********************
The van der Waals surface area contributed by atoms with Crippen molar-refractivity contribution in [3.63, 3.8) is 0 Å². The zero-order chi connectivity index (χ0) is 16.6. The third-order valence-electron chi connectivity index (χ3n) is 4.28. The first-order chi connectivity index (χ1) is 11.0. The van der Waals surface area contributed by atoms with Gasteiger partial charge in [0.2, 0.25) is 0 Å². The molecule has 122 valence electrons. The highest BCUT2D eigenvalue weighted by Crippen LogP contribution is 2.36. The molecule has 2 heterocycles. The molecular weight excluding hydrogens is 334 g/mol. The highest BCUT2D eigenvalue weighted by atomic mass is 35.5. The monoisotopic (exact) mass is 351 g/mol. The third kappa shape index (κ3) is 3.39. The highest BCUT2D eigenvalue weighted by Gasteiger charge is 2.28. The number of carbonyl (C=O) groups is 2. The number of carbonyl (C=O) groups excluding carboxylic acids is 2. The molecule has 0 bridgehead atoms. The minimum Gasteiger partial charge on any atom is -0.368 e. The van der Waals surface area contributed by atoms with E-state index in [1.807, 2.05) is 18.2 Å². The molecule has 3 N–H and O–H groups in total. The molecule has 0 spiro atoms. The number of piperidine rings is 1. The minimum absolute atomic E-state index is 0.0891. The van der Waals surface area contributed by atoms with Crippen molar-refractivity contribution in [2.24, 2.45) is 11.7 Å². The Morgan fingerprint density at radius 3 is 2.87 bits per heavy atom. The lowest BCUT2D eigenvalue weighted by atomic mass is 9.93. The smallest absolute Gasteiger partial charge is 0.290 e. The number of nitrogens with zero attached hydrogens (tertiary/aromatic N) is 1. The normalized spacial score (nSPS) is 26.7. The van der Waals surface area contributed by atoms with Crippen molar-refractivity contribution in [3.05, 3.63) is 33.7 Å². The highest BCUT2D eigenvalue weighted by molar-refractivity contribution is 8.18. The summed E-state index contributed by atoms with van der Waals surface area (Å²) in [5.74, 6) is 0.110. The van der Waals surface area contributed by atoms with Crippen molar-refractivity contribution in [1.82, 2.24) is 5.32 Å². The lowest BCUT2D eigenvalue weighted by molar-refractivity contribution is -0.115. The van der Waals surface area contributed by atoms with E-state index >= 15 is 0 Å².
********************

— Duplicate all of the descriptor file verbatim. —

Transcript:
The van der Waals surface area contributed by atoms with Crippen molar-refractivity contribution in [3.63, 3.8) is 0 Å². The zero-order chi connectivity index (χ0) is 16.6. The third-order valence-electron chi connectivity index (χ3n) is 4.28. The first-order chi connectivity index (χ1) is 11.0. The van der Waals surface area contributed by atoms with Gasteiger partial charge in [0.2, 0.25) is 0 Å². The molecule has 122 valence electrons. The highest BCUT2D eigenvalue weighted by Crippen LogP contribution is 2.36. The molecule has 2 heterocycles. The molecular weight excluding hydrogens is 334 g/mol. The highest BCUT2D eigenvalue weighted by atomic mass is 35.5. The monoisotopic (exact) mass is 351 g/mol. The third kappa shape index (κ3) is 3.39. The highest BCUT2D eigenvalue weighted by Gasteiger charge is 2.28. The number of carbonyl (C=O) groups is 2. The number of carbonyl (C=O) groups excluding carboxylic acids is 2. The molecule has 0 bridgehead atoms. The minimum Gasteiger partial charge on any atom is -0.368 e. The van der Waals surface area contributed by atoms with E-state index in [1.807, 2.05) is 18.2 Å². The molecule has 3 N–H and O–H groups in total. The molecule has 0 spiro atoms. The number of piperidine rings is 1. The minimum absolute atomic E-state index is 0.0891. The van der Waals surface area contributed by atoms with Crippen molar-refractivity contribution in [2.24, 2.45) is 11.7 Å². The Morgan fingerprint density at radius 3 is 2.87 bits per heavy atom. The lowest BCUT2D eigenvalue weighted by atomic mass is 9.93. The smallest absolute Gasteiger partial charge is 0.290 e. The number of nitrogens with zero attached hydrogens (tertiary/aromatic N) is 1. The normalized spacial score (nSPS) is 26.7. The van der Waals surface area contributed by atoms with Crippen molar-refractivity contribution in [3.05, 3.63) is 33.7 Å². The highest BCUT2D eigenvalue weighted by molar-refractivity contribution is 8.18. The summed E-state index contributed by atoms with van der Waals surface area (Å²) in [5.74, 6) is 0.110. The van der Waals surface area contributed by atoms with Crippen molar-refractivity contribution in [1.82, 2.24) is 5.32 Å². The lowest BCUT2D eigenvalue weighted by molar-refractivity contribution is -0.115. The van der Waals surface area contributed by atoms with E-state index >= 15 is 0 Å².